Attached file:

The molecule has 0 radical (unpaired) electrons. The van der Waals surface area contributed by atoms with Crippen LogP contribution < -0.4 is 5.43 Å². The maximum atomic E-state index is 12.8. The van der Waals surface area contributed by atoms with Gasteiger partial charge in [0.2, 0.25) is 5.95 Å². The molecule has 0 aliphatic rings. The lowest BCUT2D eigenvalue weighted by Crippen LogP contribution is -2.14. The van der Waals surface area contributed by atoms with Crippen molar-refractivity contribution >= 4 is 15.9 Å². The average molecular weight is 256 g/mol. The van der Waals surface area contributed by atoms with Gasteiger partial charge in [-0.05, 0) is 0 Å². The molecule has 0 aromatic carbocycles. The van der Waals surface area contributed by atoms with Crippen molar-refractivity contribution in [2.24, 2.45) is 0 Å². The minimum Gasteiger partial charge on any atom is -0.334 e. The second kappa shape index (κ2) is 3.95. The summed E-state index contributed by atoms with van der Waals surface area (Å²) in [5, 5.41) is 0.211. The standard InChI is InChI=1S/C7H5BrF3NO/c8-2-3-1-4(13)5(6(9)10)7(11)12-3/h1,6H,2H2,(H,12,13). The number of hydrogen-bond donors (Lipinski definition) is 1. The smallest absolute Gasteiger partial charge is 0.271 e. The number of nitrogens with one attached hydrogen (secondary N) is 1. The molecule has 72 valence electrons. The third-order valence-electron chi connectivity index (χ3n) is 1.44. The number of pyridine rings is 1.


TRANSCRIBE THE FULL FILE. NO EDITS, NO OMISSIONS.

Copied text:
The molecule has 0 radical (unpaired) electrons. The van der Waals surface area contributed by atoms with Crippen LogP contribution < -0.4 is 5.43 Å². The maximum atomic E-state index is 12.8. The van der Waals surface area contributed by atoms with Gasteiger partial charge in [0.2, 0.25) is 5.95 Å². The molecule has 0 aliphatic rings. The lowest BCUT2D eigenvalue weighted by Crippen LogP contribution is -2.14. The van der Waals surface area contributed by atoms with Crippen molar-refractivity contribution >= 4 is 15.9 Å². The average molecular weight is 256 g/mol. The van der Waals surface area contributed by atoms with Gasteiger partial charge in [-0.05, 0) is 0 Å². The molecule has 0 aromatic carbocycles. The van der Waals surface area contributed by atoms with Crippen molar-refractivity contribution in [2.24, 2.45) is 0 Å². The minimum Gasteiger partial charge on any atom is -0.334 e. The second kappa shape index (κ2) is 3.95. The summed E-state index contributed by atoms with van der Waals surface area (Å²) in [5, 5.41) is 0.211. The standard InChI is InChI=1S/C7H5BrF3NO/c8-2-3-1-4(13)5(6(9)10)7(11)12-3/h1,6H,2H2,(H,12,13). The number of hydrogen-bond donors (Lipinski definition) is 1. The smallest absolute Gasteiger partial charge is 0.271 e. The number of nitrogens with one attached hydrogen (secondary N) is 1. The molecule has 72 valence electrons. The third-order valence-electron chi connectivity index (χ3n) is 1.44. The number of pyridine rings is 1.